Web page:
Contentious debates between the separation of church and state are nothing new. The Establishment Clause and the Free Exercise Clause of the First Amendment to the U.S. Constitution combine to form what we commonly know as the separation of church and state, and watchdog groups like the Freedom From Religion Foundation (FFRF) work to uphold those statutes by any means necessary.
In October 2018, the FFRF filed multiple open records requests in the state of Alabama against Auburn University in regards to the employment of the team’s football chaplain, Chette Williams. The group is attacking the football program for giving the chaplain “unfettered access” to the Auburn football team, and they claim offering opportunities for prayer and reflection is unconstitutional.
Back in 2015, the FFRF filed a similar grievance directly to the Auburn University president at the time, Jay Gogue. The FFRF stated that after email exchanges with an assistant athletic director, submitting the original documentation, and paying a $500 deposit, they still had not received the open record documentation several years later.
In 2018, the Wisconsin-based group resubmitted their requests, demanding information on the history of hiring practices, the university’s religious practice policies, religious meeting information, communications history including emails between the Auburn football program and team chaplains, and the fiscal relationship between the university and team chaplains.
FFRF Attacks Auburn’s Religious Practices
The second round of requests for public records, as well as another copy of the group’s 2015 “Pray to Play” report, was sent via mail and email to Auburn president Dr. Steven Leath.
That “Pray to Play” report attacks various religious aspects of athletics, including attacks on the beliefs and practices of head coaches such as Mark Richt, Tommy Tuberville, Bobby Bowden, as well as various chaplains at major college football programs preaching single religion beliefs like Christianity.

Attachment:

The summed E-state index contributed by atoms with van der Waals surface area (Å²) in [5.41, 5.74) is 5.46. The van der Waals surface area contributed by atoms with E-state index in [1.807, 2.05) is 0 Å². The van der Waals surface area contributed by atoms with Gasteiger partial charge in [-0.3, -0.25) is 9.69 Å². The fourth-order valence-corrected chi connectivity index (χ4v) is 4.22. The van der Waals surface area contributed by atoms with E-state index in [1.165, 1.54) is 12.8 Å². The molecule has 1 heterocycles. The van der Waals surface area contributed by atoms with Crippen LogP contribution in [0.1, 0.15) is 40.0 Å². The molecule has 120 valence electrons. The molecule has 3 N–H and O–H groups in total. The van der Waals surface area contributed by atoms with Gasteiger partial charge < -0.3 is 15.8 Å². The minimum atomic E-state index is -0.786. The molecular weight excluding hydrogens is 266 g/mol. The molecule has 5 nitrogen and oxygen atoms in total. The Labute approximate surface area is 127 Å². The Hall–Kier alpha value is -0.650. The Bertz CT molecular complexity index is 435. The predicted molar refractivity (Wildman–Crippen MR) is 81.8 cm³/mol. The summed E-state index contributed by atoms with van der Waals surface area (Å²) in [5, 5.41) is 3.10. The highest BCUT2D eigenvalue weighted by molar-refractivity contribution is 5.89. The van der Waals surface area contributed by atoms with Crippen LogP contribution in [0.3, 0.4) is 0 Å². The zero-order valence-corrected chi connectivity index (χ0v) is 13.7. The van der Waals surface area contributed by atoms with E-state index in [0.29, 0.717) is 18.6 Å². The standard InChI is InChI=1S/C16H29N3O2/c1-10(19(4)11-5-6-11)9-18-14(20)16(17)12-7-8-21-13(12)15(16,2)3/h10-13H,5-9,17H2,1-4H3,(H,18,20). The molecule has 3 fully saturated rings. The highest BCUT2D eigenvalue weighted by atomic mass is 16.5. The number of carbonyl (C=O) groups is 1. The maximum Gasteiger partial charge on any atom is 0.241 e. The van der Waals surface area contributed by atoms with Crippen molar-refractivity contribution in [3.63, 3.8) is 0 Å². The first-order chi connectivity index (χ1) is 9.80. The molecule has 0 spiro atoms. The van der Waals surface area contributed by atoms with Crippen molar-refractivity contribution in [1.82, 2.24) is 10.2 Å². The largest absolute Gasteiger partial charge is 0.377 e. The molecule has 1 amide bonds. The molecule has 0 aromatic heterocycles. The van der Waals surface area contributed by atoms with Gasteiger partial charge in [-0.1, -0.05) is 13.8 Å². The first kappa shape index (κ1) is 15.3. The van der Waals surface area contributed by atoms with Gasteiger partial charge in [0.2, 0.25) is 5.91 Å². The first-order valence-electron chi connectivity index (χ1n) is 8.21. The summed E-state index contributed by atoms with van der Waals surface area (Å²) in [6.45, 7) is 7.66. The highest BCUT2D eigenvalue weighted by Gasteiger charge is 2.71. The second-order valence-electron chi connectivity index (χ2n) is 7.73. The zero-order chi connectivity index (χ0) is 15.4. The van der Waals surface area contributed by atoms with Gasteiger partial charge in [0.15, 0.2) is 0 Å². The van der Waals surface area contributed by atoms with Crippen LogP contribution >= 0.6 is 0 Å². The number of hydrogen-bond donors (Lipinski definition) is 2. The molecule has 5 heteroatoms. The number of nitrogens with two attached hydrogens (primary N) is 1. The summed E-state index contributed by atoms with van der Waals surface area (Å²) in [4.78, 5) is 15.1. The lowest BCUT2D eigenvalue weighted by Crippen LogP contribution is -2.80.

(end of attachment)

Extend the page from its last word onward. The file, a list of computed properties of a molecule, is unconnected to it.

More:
“Auburn needs to shut down the prayer and chaplaincy that it has permitted for so long in its football program. By allowing it to continue, it is giving its official seal of approval to Christian proselytizing that is not only unconstitutional but also alienating to non-Christian and nonreligious athletes. No student should be expected to pray to play.”
— FFRF Co-President Annie Laurie Gaylor
Chette Williams, who played linebacker for Auburn from 1982-84, serves as Auburn’s campus director of the Fellowship of Christian Athletes and the State Director of Urban Ministries for the group in addition to his role as team chaplain.
The specific incident the FFRF cited in their press release is a pregame prayer prior to the Auburn Tigers football game on September 29, 2018 against the Southern Mississippi Golden Eagles in which Williams leads what the FFRF called an “unmistakably Christian prayer.”
Auburn is not alone in employing a team chaplain, as hundreds of other private and public universities have them present for student-athletes. None of the Auburn football players have spoken out against Williams, outraged that they participated in this prayer or any FCA event led by Williams during his tenure with the university.
The legal claim will continue at the behest of the watchdog group, which serves 32,000 members across the country, including in the state of Alabama.
The FFRF’s Twitter page bio sarcastically reads: “National non prophet nonprofit working to promote the separation of state and church.”
This article was originally published on October 24, 2018